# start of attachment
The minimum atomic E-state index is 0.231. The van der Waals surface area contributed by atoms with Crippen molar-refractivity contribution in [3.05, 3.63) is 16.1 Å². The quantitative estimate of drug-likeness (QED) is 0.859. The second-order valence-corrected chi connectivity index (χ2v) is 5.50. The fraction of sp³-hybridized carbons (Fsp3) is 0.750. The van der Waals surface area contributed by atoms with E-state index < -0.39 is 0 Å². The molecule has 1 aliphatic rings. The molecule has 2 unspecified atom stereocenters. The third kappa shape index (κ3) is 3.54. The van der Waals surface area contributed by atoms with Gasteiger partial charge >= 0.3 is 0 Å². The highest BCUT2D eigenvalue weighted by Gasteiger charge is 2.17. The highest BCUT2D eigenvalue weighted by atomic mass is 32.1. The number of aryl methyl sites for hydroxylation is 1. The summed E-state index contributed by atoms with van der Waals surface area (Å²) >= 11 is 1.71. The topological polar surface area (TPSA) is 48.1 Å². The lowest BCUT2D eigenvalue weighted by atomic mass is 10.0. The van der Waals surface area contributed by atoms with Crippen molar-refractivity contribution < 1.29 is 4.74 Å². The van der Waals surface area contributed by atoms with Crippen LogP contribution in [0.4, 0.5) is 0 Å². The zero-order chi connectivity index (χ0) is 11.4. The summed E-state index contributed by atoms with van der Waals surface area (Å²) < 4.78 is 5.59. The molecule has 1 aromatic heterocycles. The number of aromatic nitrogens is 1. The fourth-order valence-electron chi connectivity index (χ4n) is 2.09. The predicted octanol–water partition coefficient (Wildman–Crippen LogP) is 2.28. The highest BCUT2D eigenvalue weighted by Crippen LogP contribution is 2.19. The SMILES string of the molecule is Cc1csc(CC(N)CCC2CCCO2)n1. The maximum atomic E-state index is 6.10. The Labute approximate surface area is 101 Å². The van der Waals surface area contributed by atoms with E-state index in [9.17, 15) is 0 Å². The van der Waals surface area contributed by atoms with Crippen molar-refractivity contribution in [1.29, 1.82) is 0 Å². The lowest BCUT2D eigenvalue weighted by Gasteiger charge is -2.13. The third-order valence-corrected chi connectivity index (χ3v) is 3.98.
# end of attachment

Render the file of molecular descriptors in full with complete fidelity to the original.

The minimum atomic E-state index is 0.231. The van der Waals surface area contributed by atoms with Crippen molar-refractivity contribution in [3.05, 3.63) is 16.1 Å². The quantitative estimate of drug-likeness (QED) is 0.859. The second-order valence-corrected chi connectivity index (χ2v) is 5.50. The fraction of sp³-hybridized carbons (Fsp3) is 0.750. The van der Waals surface area contributed by atoms with E-state index < -0.39 is 0 Å². The molecule has 1 aliphatic rings. The molecule has 2 unspecified atom stereocenters. The third kappa shape index (κ3) is 3.54. The van der Waals surface area contributed by atoms with Gasteiger partial charge >= 0.3 is 0 Å². The highest BCUT2D eigenvalue weighted by Gasteiger charge is 2.17. The highest BCUT2D eigenvalue weighted by atomic mass is 32.1. The number of aryl methyl sites for hydroxylation is 1. The summed E-state index contributed by atoms with van der Waals surface area (Å²) >= 11 is 1.71. The topological polar surface area (TPSA) is 48.1 Å². The lowest BCUT2D eigenvalue weighted by atomic mass is 10.0. The van der Waals surface area contributed by atoms with Crippen molar-refractivity contribution < 1.29 is 4.74 Å². The van der Waals surface area contributed by atoms with Crippen LogP contribution in [0.4, 0.5) is 0 Å². The zero-order chi connectivity index (χ0) is 11.4. The summed E-state index contributed by atoms with van der Waals surface area (Å²) < 4.78 is 5.59. The molecule has 1 aromatic heterocycles. The number of aromatic nitrogens is 1. The fourth-order valence-electron chi connectivity index (χ4n) is 2.09. The predicted octanol–water partition coefficient (Wildman–Crippen LogP) is 2.28. The highest BCUT2D eigenvalue weighted by Crippen LogP contribution is 2.19. The SMILES string of the molecule is Cc1csc(CC(N)CCC2CCCO2)n1. The maximum atomic E-state index is 6.10. The Labute approximate surface area is 101 Å². The van der Waals surface area contributed by atoms with E-state index in [9.17, 15) is 0 Å². The van der Waals surface area contributed by atoms with Crippen molar-refractivity contribution in [1.29, 1.82) is 0 Å². The lowest BCUT2D eigenvalue weighted by Gasteiger charge is -2.13. The third-order valence-corrected chi connectivity index (χ3v) is 3.98.